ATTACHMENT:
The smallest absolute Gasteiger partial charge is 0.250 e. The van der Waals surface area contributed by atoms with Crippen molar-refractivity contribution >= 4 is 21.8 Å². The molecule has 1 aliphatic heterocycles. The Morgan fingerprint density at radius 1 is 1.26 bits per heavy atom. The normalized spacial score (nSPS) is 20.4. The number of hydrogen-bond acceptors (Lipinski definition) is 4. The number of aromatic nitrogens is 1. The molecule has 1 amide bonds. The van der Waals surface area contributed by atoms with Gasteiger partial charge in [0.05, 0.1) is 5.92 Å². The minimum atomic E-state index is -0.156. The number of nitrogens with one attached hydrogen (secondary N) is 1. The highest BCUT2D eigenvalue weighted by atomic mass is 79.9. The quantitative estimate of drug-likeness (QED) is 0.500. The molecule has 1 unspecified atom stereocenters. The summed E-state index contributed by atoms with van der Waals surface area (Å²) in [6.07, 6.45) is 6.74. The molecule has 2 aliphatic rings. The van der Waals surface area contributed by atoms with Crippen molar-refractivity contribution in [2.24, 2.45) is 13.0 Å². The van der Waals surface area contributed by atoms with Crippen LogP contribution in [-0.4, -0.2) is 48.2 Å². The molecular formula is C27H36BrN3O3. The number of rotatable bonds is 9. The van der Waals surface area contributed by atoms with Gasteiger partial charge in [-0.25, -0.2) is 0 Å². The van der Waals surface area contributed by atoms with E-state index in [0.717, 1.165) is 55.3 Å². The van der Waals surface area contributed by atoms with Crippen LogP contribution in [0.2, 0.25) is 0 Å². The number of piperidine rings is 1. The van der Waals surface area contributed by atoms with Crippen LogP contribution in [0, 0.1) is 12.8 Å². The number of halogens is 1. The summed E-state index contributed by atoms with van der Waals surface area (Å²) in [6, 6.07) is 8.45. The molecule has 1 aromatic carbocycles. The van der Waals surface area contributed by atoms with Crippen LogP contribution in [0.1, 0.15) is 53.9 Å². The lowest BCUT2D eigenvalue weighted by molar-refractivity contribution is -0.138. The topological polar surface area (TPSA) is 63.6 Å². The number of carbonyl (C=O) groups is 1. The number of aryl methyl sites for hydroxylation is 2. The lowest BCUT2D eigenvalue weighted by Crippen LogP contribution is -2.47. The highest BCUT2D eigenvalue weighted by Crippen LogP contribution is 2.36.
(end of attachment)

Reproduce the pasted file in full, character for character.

The smallest absolute Gasteiger partial charge is 0.250 e. The van der Waals surface area contributed by atoms with Crippen molar-refractivity contribution >= 4 is 21.8 Å². The molecule has 1 aliphatic heterocycles. The Morgan fingerprint density at radius 1 is 1.26 bits per heavy atom. The normalized spacial score (nSPS) is 20.4. The number of hydrogen-bond acceptors (Lipinski definition) is 4. The number of aromatic nitrogens is 1. The molecule has 1 amide bonds. The van der Waals surface area contributed by atoms with Gasteiger partial charge in [0.05, 0.1) is 5.92 Å². The minimum atomic E-state index is -0.156. The number of nitrogens with one attached hydrogen (secondary N) is 1. The highest BCUT2D eigenvalue weighted by atomic mass is 79.9. The quantitative estimate of drug-likeness (QED) is 0.500. The molecule has 1 unspecified atom stereocenters. The summed E-state index contributed by atoms with van der Waals surface area (Å²) in [6.07, 6.45) is 6.74. The molecule has 2 aliphatic rings. The van der Waals surface area contributed by atoms with Crippen molar-refractivity contribution in [2.24, 2.45) is 13.0 Å². The van der Waals surface area contributed by atoms with Crippen LogP contribution in [-0.4, -0.2) is 48.2 Å². The molecular formula is C27H36BrN3O3. The number of rotatable bonds is 9. The van der Waals surface area contributed by atoms with Gasteiger partial charge in [-0.25, -0.2) is 0 Å². The van der Waals surface area contributed by atoms with E-state index in [0.717, 1.165) is 55.3 Å². The van der Waals surface area contributed by atoms with Crippen LogP contribution in [0.2, 0.25) is 0 Å². The number of piperidine rings is 1. The van der Waals surface area contributed by atoms with Crippen LogP contribution in [0, 0.1) is 12.8 Å². The number of halogens is 1. The summed E-state index contributed by atoms with van der Waals surface area (Å²) in [6, 6.07) is 8.45. The molecule has 1 aromatic carbocycles. The van der Waals surface area contributed by atoms with Crippen LogP contribution in [0.1, 0.15) is 53.9 Å². The lowest BCUT2D eigenvalue weighted by molar-refractivity contribution is -0.138. The topological polar surface area (TPSA) is 63.6 Å². The number of carbonyl (C=O) groups is 1. The number of aryl methyl sites for hydroxylation is 2. The lowest BCUT2D eigenvalue weighted by Crippen LogP contribution is -2.47. The highest BCUT2D eigenvalue weighted by Crippen LogP contribution is 2.36.